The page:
Cape Split Revisited

26 05 2014

The last time we visited Cape Split, was in October 2012. What a thrill it was to hike this week-end and see the spring flowers. This tree has been left across the track, forcing walkers to limbo dance or skirt around it.

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The forest floor was white with these little white flowers. They had 5 petals and looked a bit like wood anemones, but I can’t find their name.Image

Can anyone help me out? Are they Grass of Parnassus?

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Like the tree across the path, this fallen pine was left to sit in the sky.

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I love the vibrant pink of the Purple Trillium. I think Cape Split must have the most specimens I have seen anywhere.

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There were just masses of plants.

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I photographed this tree last time, but it has now lost one of its huge branches.

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This is called Dutchman’s Breeches.

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Seemingly, the flowers look like little pantaloons (upside down), hanging on a clothes line.

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And of course the violets added colour everywhere.

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At the end of the trail is Cape Split itself. The seagulls seemed to be happy that they were on an island.

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This was the best shot I could get with my little camera, I should have had my other one.

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There was more colour to see as we drove back through Scots Bay.

ImageI remembered, too late, that I was going to look for Ami McKay’s house at Scots Bay. She is the author of ‘The Birth House’ and the book is set in this rural location. I reread this book after my last visit to Cape Split and could imagine the characters as she described them.tbh-newest

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Hiking in Quebec

15 10 2012

I wanted to see the ski resort of Mont Sainte-Anne, not far from Quebec City, so we arranged for one night at the Chateau Mont Sainte-Anne.

We hiked up the ski runs, feeling the heat and a realised we were a bit out of condition.

We passed this picturesque picnic hut for skiers.

And made it to the restaurant at the summit, which wasn’t open. Luckily we’d brought a picnic.

One of theĀ  buildings below is our hotel.

It was cool at the top and a fog hung over the Saint Lawrence.

The next day we moved along to Baie Saint Paul and went to the Grand Jardin National Park.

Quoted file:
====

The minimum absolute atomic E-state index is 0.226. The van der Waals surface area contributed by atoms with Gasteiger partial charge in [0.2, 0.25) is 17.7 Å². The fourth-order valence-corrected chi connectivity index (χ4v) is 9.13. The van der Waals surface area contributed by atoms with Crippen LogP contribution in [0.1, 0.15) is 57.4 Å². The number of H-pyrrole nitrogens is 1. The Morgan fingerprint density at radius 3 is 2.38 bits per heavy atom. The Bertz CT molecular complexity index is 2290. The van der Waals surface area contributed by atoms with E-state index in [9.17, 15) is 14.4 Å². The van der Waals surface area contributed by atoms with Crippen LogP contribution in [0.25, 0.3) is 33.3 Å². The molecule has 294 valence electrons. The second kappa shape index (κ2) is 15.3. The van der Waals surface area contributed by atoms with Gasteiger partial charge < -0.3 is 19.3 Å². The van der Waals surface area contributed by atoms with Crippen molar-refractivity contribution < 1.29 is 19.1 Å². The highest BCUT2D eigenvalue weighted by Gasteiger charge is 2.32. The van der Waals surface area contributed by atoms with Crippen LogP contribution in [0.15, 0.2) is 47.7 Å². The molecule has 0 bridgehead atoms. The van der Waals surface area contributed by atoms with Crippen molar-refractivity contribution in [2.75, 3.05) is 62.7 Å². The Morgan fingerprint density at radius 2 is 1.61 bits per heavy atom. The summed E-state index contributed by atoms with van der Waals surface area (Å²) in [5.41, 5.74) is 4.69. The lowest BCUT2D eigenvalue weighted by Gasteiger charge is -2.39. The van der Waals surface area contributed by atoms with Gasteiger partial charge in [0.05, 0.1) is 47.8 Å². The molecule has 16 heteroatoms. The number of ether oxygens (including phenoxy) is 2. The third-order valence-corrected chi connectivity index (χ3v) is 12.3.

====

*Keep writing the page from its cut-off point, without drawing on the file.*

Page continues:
The scenery en-route was impressive.

We looked up at the summit we planned to climb.

The trails led us up through the forest andĀ  we had to keep stopping to admire the views.

We made it to the top without too much difficulty.

This was one of those special days, that we will remember. I don’t think the photos do justice to the kaleidoscope of colours that assaulted our eyes.

 





A Walk at Hell’s Point, Kingsburg

17 06 2012

The walk around Hell’s Point at Kingsburg is one we often take. It is only an 8 Km walk and is just a short drive from our house, making it convenient for any time of the year.

We usually start at Hirtle’s Beach Car Park and walk through the village of Kingsburg to Kingsburg Road.

From there we head onto the seashore and make our way around the first bay.

We pass this house with the square tower, which was originally a church and was moved 400 Km to this location.

A grassy path leads around the coast.


S0metimes you walk on grass, sometimes rocks.

You can look back across to Rose Head.

Sorry, this photo was taken on a dull day. You continue along the oceanfront towards another house with a square tower.

The public track goes along the edge of the property.

Then past this modern property, which I really like.

You are now on the opposite side of the peninsula from King’s Bay and heading back towards Hirtle’s Beach.

You can see a house in the distance on Beach Hill Road.

This house slightly concerns me.

The cliff face in front is falling away with every big storm.

Perhaps the owner plans to move the house, back from the edge before the inevitable happens..

We pass along the top of the cliff in front of the houses on Beach Hill Road, or, if the tide is out walk along the beach.

Back to car park.


You can see this walk on Google Maps. If it is too short it can be combined with the walk from the car park to Gaff Point and back, making a total of 16 Kms.


https://maps.google.ca/maps/ms?msid=200026895431815569914.00049b3e66c6f2fa06563&msa=0&ll=44.267378,-64.261815&spn=0.001147,0.00284